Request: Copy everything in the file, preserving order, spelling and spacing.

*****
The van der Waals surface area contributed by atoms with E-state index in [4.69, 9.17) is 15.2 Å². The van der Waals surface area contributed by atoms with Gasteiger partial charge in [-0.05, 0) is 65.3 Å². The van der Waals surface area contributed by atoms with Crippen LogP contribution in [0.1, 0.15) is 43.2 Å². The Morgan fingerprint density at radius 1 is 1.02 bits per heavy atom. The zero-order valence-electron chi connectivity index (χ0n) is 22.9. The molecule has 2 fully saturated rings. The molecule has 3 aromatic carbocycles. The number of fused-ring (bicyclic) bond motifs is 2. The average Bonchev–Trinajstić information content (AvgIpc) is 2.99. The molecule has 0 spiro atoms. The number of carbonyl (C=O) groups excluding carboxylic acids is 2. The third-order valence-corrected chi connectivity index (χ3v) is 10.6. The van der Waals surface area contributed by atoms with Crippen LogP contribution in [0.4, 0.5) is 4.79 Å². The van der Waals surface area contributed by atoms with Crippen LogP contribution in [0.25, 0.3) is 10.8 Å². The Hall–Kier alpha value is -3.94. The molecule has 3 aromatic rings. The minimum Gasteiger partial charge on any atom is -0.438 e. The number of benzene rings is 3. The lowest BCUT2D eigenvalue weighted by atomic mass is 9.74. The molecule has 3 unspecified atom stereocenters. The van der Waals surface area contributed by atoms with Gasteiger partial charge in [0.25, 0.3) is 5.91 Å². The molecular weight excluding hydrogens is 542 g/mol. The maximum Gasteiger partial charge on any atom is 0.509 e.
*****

The van der Waals surface area contributed by atoms with E-state index in [4.69, 9.17) is 15.2 Å². The van der Waals surface area contributed by atoms with Gasteiger partial charge in [-0.05, 0) is 65.3 Å². The van der Waals surface area contributed by atoms with Crippen LogP contribution in [0.1, 0.15) is 43.2 Å². The Morgan fingerprint density at radius 1 is 1.02 bits per heavy atom. The zero-order valence-electron chi connectivity index (χ0n) is 22.9. The molecule has 2 fully saturated rings. The molecule has 3 aromatic carbocycles. The number of fused-ring (bicyclic) bond motifs is 2. The average Bonchev–Trinajstić information content (AvgIpc) is 2.99. The molecule has 0 spiro atoms. The number of carbonyl (C=O) groups excluding carboxylic acids is 2. The third-order valence-corrected chi connectivity index (χ3v) is 10.6. The van der Waals surface area contributed by atoms with Crippen LogP contribution in [0.4, 0.5) is 4.79 Å². The van der Waals surface area contributed by atoms with Crippen LogP contribution in [0.25, 0.3) is 10.8 Å². The Hall–Kier alpha value is -3.94. The molecule has 3 aromatic rings. The minimum Gasteiger partial charge on any atom is -0.438 e. The number of benzene rings is 3. The lowest BCUT2D eigenvalue weighted by atomic mass is 9.74. The molecule has 3 unspecified atom stereocenters. The van der Waals surface area contributed by atoms with Gasteiger partial charge in [0.25, 0.3) is 5.91 Å². The molecular weight excluding hydrogens is 542 g/mol. The maximum Gasteiger partial charge on any atom is 0.509 e.